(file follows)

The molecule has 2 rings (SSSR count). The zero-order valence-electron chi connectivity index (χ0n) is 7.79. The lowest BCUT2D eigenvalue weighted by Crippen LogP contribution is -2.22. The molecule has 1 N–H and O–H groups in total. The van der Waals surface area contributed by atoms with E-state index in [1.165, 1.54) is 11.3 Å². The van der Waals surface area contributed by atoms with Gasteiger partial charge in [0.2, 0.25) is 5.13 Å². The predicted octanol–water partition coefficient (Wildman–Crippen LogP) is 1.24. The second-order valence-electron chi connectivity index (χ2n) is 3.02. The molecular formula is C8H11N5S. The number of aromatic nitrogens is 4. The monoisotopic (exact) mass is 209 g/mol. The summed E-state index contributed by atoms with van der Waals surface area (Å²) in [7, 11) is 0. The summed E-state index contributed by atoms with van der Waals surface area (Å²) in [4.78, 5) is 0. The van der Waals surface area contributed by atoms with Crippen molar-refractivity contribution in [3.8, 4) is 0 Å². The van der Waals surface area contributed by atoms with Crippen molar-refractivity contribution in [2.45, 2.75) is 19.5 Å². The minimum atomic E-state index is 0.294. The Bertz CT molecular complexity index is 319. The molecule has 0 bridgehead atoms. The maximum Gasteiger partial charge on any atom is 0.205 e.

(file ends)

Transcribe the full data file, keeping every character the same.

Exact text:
The molecule has 2 rings (SSSR count). The zero-order valence-electron chi connectivity index (χ0n) is 7.79. The lowest BCUT2D eigenvalue weighted by Crippen LogP contribution is -2.22. The molecule has 1 N–H and O–H groups in total. The van der Waals surface area contributed by atoms with E-state index in [1.165, 1.54) is 11.3 Å². The van der Waals surface area contributed by atoms with Gasteiger partial charge in [0.2, 0.25) is 5.13 Å². The predicted octanol–water partition coefficient (Wildman–Crippen LogP) is 1.24. The second-order valence-electron chi connectivity index (χ2n) is 3.02. The molecular formula is C8H11N5S. The number of aromatic nitrogens is 4. The monoisotopic (exact) mass is 209 g/mol. The summed E-state index contributed by atoms with van der Waals surface area (Å²) in [7, 11) is 0. The summed E-state index contributed by atoms with van der Waals surface area (Å²) in [4.78, 5) is 0. The van der Waals surface area contributed by atoms with Crippen molar-refractivity contribution in [3.8, 4) is 0 Å². The van der Waals surface area contributed by atoms with Crippen molar-refractivity contribution in [2.45, 2.75) is 19.5 Å². The minimum atomic E-state index is 0.294. The Bertz CT molecular complexity index is 319. The molecule has 0 bridgehead atoms. The maximum Gasteiger partial charge on any atom is 0.205 e.